No, because the coaches could be putting their best players on special teams. Doing so was a hallmark of the Urban Meyer era. He made special teams a priority and put starters from both sides of the ball on those units. Not coincidentally, they were some of the best special teams units in the country.

Meyer isn’t alone. Damien Harris, who is no worse than third among Alabama’s best offensive players, has a punt block this year.

Putting the team’s best athletes—or not—on special teams is a choice, and the staff chooses not to. If most of what you run out on special teams is backups, freshmen, and walk ons, you’re going to get special teams that look like they’re staffed by backups, freshmen, and walk ons.

What they’re doing on special teams isn’t working and needs an overhaul.

Nevertheless, the sky isn’t falling.

Connelly’s S&P+ system includes a method for estimating the likelihood of a team winning a particular game. Here is the definition:

This communicates how frequently a team would have won a specific game given that game’s primary stats. It is intended to say “Given your success rates, big plays, field position components, turnovers, etc., you could have expected to win this game X% of the time.” It has nothing to do with pre-game projections or opponent adjustments.

The Gators earned a 0% win expectancy for the Michigan game. If you watched it, you’d agree with that.

In the five games since, their lowest win expectancy is 76%. It’s a tie between the Kentucky and LSU games. They got an 82% for Tennessee, 98% for Vandy, and 94% for Texas A&M.

The Vandy result also makes sense, but otherwise, how can this be? Take the A&M game, for instance. It’s the clearest example.

The Gators outgained the Aggies by 108 yards. They won yards per play 5.46 to 4.24. They dominated success rate by a margin of 41% to 21%. They had 17 first downs to A&M’s ten. They scored 5.7 points per trip inside the Aggie 40-yard-line. TAMU only scored 3.2 points per trip inside the UF 40-yard-line.

Those vitals of the game strongly suggest a Florida win. The problem is that Texas A&M had a lot of field position advantages, and the Gator defense’s few chunk plays allowed were particularly bad.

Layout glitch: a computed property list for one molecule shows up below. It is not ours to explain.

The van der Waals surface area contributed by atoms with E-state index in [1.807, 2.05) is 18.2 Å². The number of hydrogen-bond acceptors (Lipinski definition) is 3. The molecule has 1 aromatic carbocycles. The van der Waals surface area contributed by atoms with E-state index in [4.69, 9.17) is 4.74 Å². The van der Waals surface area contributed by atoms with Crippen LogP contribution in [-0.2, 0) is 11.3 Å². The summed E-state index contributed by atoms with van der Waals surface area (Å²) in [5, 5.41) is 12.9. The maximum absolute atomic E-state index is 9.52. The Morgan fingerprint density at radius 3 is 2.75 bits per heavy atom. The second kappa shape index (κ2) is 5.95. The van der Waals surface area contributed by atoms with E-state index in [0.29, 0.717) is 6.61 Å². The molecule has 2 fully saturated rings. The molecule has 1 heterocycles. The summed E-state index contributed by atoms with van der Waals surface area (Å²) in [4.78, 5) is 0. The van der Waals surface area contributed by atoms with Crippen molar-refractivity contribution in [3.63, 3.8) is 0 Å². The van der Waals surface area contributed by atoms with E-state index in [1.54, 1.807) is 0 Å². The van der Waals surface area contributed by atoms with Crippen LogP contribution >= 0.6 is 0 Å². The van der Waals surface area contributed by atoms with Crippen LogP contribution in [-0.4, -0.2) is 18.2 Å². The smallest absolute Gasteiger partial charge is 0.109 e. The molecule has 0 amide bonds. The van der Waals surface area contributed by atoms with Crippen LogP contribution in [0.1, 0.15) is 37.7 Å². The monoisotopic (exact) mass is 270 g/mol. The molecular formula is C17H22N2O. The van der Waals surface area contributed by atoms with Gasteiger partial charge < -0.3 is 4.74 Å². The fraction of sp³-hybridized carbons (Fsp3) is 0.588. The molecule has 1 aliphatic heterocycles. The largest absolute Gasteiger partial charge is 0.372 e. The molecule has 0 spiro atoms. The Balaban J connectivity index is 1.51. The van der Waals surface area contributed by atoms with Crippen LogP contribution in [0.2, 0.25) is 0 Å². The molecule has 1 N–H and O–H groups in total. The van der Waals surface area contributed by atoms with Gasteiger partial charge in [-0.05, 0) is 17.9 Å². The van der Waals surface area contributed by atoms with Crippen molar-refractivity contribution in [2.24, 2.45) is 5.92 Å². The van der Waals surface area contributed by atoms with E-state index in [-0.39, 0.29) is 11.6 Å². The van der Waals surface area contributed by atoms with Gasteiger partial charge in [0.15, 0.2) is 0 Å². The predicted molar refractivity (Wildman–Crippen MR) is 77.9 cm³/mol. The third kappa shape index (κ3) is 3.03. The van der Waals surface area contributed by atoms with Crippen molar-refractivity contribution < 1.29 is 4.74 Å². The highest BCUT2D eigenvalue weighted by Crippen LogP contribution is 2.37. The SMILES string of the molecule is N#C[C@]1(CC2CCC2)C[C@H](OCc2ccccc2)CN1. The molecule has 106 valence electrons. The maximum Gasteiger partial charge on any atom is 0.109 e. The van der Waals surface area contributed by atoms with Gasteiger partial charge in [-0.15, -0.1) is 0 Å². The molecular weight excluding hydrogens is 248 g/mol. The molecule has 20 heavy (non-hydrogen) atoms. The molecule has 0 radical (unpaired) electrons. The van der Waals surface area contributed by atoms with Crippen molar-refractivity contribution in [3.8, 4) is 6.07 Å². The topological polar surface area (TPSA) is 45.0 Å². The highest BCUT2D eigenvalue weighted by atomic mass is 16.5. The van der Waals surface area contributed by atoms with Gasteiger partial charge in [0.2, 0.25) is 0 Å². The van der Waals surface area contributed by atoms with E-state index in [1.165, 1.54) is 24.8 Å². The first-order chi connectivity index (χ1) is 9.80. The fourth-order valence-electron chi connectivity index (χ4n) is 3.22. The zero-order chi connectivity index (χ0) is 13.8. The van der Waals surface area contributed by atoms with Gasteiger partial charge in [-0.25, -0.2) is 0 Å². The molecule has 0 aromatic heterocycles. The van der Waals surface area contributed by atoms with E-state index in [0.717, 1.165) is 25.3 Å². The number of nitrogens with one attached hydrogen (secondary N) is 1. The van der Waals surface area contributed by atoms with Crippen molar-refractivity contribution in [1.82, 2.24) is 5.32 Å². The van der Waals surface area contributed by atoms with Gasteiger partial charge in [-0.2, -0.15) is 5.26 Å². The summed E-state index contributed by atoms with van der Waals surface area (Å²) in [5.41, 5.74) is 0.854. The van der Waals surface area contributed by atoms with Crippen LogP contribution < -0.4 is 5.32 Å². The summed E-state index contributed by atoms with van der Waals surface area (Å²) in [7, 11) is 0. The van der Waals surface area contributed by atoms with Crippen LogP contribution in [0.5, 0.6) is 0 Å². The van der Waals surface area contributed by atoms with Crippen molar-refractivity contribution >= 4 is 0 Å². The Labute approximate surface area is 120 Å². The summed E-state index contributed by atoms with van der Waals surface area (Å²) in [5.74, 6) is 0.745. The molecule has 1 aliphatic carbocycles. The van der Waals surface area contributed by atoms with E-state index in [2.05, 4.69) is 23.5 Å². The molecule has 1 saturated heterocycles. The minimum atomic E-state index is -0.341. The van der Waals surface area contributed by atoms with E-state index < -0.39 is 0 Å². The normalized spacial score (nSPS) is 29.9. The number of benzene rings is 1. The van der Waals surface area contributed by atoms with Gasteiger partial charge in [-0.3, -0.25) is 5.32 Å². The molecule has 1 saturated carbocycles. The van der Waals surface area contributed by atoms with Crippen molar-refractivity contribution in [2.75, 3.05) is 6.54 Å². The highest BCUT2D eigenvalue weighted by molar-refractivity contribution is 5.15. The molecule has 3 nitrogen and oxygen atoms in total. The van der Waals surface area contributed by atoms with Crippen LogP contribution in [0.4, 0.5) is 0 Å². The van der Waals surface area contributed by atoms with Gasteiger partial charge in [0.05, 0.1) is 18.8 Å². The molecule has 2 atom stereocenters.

Texas A&M’s field goal drives consisted of 38 yards, 40 yards, 57 yards, and 24 yards, respectively. Its touchdown drive was 55 yards. The Aggies never had a scoring drive span the whole field, but thanks to field position, they didn’t have to.

Further, all but the last of those series—the 24-yard, game-winning field goal drive—had an explosive play. The 38-yard drive had a 30-yard pass. The 55-yard touchdown drive had a 33-yard pass. The 40-yard drive had a 40-yard pass. The 57-yard drive had a 42-yard pass. Even that last drive that didn’t have a big offensive play had a 43-yard punt return setting it up.

The Gator defense allowed an average of 2.1 yards per play on the Texas A&M scoring drives absent those big plays. They did their job excellently—except when they didn't. Those kinds of lapses will happen when a defense is as young as Florida’s is.

On the flip side, only one of the Gators’ scoring drives was less than 60 yards long. Franks had a 79-yard run—on its own longer than any A&M drive in the game—and he didn’t score on it.

All of this is to say that Florida had the tools to win all these games except the opener even when down a catastrophic number of key players. They can get to 6–5 by beating UAB, Missouri, and South Carolina without changing much at all besides getting Cleveland and Toney back from injury and having a little better luck.

That said, I’d like to see them go for more than that. FSU isn’t what it was when it was at full strength in Week 1, and weird things happen in Jacksonville sometimes—usually to Georgia’s detriment.

Here are some simple adjustments they can make without needing to hit the panic button or do something drastic.

1. Put better players on special teams

They can’t rely on the defense alone anymore to keep the field position situation favorable. Johnny Townsend is still a big-legged punter, but his hangtime hasn’t been great this year and even he has lapses like that fateful punt that was returnable for Christian Kirk at the end of the A&M game.

There are guys who are now among the best players on the team who once paid their dues on special teams. They know how to cover punts, and they’re more athletically gifted than the guys tasked with doing that so far this year. Put them back on special teams.

2. Use more spread sets on offense

From the flexbone to the Air Raid, the point of spread offenses is to minimize the number of people near the ball at any one time. The reason why teams run up the middle with receivers on the numbers and the slot guy at the opposite hash is to make it so that there are six defenders in the box instead of eight. The cliche of “getting guys in space” from spread passing sets is true because there literally is more open space around them than if they had started closer to the offensive line.